Man in Hat: MIB director Barry Sonnenfeld Page 2
BS: I love the franchise. The first one and the third one were really good. The second one we tried to make too funny, and we didn’t have a great plot.
HT: MIB3 had an emotional ending, surprisingly.
BS: Totally Will’s idea, and it really makes the movie happen. I love the ending. And I loved Brolin.
HT: He was your choice?
BS: Yes, absolutely. The studio had a different actor in mind, and I fought very hard and convinced them to go with Brolin.
HT: Will there be an MIB4?
BS: I doubt it. It ended in a good way.
HT: You have a fascination with space. You even gave yourself a cameo in MIB3 watching the moon launch.
BS: I was 16 when that happened. I watched everything having to do with the astronauts, with the space program, from Mercury through Gemini and Apollo.
HT: You had an old Zenith clicker in MIB3! And you’re so into all the gear.
BS: Yeah. I drive Sweetie [Sonnenfeld’s wife] crazy because I’m a hoarder. I can’t throw anything away. Yesterday, I found a compact flash card that was 16 megabytes. That would take one photo frame right now.
HT: And remotes?
BS: [big smile] I’ve got every remote ever made. I just don’t throw them out. And I’ve tried practically every universal remote. I don’t think they’ve really come up with a great Control4 or Crestron-type system yet. There are so many layers of menus. Give me more buttons and knobs!
HT: Did you have a chance to walk around CES last January?
BS: I was out there briefly. Will Smith and I did an interview on the Sony stage to talk about 3D.
HT: Did anything jump out at you?
BS: Well, I saw this projector there. And I saw they’re finally coming out with bigger-screen OLEDs. They’re about to have 55-inch OLEDs. But sometimes to me it starts to look too super real. They can overdo it. Motion circuits will double the refresh rate, but it takes film and makes it look like video.
HT: You must have an impressive DVD and Blu-ray collection.
BS: Blu-ray is fantastic—and with this 4K projector, I can really see an even more dramatic difference between Blu-ray and DVD, so I’m starting to add to my Blu-ray collection. I have a 400-disc Blu-ray carousel, but I don’t use it because I’d rather not put all my movies in there and first have to turn on the screen to find the one I want. Somehow, you look up there, and you kind of don’t see it. I want a physical thing.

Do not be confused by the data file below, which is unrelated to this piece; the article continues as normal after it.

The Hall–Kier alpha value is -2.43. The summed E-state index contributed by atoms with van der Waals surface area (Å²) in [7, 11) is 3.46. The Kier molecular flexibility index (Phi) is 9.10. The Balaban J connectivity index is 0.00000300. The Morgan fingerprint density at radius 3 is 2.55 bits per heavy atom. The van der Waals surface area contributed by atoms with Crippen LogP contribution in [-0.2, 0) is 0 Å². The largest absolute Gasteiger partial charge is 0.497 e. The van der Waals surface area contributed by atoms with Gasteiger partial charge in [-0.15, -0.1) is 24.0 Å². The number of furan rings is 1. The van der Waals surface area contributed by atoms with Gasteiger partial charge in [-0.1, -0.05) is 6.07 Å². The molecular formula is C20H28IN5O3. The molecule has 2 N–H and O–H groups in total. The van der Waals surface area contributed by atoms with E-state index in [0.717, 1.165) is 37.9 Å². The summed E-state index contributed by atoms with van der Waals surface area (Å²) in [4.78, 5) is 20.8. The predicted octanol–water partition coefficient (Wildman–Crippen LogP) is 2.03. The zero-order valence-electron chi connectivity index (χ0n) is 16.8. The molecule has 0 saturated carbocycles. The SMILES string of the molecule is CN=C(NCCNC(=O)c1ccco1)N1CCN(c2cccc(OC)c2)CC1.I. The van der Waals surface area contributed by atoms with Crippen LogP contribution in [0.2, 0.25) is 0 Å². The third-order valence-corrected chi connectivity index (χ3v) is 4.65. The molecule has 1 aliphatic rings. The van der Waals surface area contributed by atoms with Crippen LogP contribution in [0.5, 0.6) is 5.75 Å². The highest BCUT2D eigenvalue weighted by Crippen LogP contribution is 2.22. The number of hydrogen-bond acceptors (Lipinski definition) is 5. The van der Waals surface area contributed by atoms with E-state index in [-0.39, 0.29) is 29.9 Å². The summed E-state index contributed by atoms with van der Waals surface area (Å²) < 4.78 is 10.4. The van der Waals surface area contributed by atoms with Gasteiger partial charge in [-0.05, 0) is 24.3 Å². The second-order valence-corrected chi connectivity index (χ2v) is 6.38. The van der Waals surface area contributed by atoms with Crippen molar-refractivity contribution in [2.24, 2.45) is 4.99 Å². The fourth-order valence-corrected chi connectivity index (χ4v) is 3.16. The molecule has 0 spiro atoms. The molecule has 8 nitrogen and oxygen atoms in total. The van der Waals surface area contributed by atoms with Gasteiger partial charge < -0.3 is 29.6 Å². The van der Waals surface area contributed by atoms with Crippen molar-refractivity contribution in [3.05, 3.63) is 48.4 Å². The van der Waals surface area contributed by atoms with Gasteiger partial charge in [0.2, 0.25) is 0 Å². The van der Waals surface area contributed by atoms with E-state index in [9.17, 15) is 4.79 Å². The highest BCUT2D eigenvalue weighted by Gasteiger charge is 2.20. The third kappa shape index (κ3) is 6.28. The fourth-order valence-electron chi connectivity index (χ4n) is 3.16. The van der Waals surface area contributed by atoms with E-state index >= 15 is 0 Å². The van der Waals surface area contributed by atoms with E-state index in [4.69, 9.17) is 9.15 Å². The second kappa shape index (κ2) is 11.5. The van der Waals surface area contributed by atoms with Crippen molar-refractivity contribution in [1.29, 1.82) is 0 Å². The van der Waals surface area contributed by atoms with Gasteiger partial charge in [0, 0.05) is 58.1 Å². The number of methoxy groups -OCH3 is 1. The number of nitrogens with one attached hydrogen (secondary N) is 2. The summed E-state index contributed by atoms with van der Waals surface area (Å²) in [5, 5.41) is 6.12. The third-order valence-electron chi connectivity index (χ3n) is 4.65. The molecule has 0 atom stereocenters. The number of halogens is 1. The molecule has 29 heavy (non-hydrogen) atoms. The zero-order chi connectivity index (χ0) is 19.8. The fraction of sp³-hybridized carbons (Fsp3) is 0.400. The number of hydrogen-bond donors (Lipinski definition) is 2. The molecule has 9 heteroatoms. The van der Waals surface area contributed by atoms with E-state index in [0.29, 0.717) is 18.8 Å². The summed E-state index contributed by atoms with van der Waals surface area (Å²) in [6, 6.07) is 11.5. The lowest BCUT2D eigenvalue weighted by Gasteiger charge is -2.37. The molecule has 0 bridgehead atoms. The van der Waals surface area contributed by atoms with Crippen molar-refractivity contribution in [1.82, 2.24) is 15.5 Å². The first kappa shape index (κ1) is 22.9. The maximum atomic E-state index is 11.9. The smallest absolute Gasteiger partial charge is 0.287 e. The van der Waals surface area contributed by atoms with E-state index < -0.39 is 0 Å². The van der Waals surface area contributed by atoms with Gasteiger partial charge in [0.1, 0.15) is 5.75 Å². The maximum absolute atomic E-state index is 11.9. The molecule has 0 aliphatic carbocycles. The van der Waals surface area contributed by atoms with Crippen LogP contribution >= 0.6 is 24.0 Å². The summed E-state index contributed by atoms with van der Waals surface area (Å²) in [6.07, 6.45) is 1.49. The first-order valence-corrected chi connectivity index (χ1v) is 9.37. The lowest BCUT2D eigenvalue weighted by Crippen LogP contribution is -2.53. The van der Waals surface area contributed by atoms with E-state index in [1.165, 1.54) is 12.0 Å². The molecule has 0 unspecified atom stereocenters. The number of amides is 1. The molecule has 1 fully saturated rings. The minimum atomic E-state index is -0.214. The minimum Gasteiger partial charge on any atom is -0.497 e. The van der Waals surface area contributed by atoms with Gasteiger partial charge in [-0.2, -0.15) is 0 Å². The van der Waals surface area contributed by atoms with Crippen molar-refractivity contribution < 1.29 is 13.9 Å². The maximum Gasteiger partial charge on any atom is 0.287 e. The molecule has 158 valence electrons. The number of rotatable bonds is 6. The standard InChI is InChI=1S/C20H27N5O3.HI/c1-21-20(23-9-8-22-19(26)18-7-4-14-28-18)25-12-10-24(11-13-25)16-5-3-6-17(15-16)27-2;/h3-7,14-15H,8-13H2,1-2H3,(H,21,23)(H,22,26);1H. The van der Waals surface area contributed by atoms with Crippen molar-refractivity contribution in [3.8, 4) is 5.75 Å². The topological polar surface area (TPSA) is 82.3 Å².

HT: Are we moving away from physical media?
BS: Not in Telluride.
HT: Well, that kind of answers the next question: Redbox or Netflix?
BS: Neither. I buy discs on Amazon Prime, so it’s shipped for free. I’m building up my Blu-ray collection because you cannot download anything here.
HT: But would you stream everything if you could? Or do you philosophically feel like you want the DVD or Blu-ray instead?
BS: Everyone talks about the cloud, but everyone creating cloud-computing lives in Cupertino, Redmond, or San Jose where they actually have high-speed Internet. The question about streaming is a theoretical one because, in Telluride, just this morning we had no Internet. I wouldn’t mind not having to own stuff, it just won’t work right now where I live. But you know, there is something about going like that [points to and scans an imaginary bookcase] and looking at the physical boxes.
HT: So what’s next?
BS: I’ve got several projects both big and small. I’m working with a famous comic book writer named Grant Morrison who reinvented the Batman franchise for the comic book world and is a superstar within the world of comic books. I came up with an idea—a bit wacky—called Dominion, but the subtitle is Dinosaurs Versus Aliens. This will probably be the most violent movie I do. There is another movie at Warner Bros. that involves a DC Comic character from decades ago. So that’s all I’ll say on that. Then I have several other smaller independent films.
HT: TV shows versus making a film?
BS: They’re different and equally rewarding. What’s great about working in television on something like Pushing Daisies is there’s a beginning, a middle, and an end—and that happens in three months. You read a script, you say, “Yeah, I’ll do this.” You have some meetings—you cast it, you shoot it, you edit it. There’s also the pace, both on the set making a show and then the pace of time from when you decide to do it until the time that ABC decides to air it. If they decide it’s not going to air, no one knows about it. No harm, no foul. You don’t spend two years of your life waiting for the Friday-night opening to discover you’re a horrible director and you’ve made a terrible movie. It’s much more anonymous in TV. But I like both.
HT: Your motto: Regret the past, fear the future, but never, ever live in the present.
BS: [laughs] It doesn’t give you any place to be, really. The great thing about Telluride is that it’s much easier to make the outside world go away. And because of the lack of Internet, and the constant electrical storms, you end up not really being able to be anywhere but here.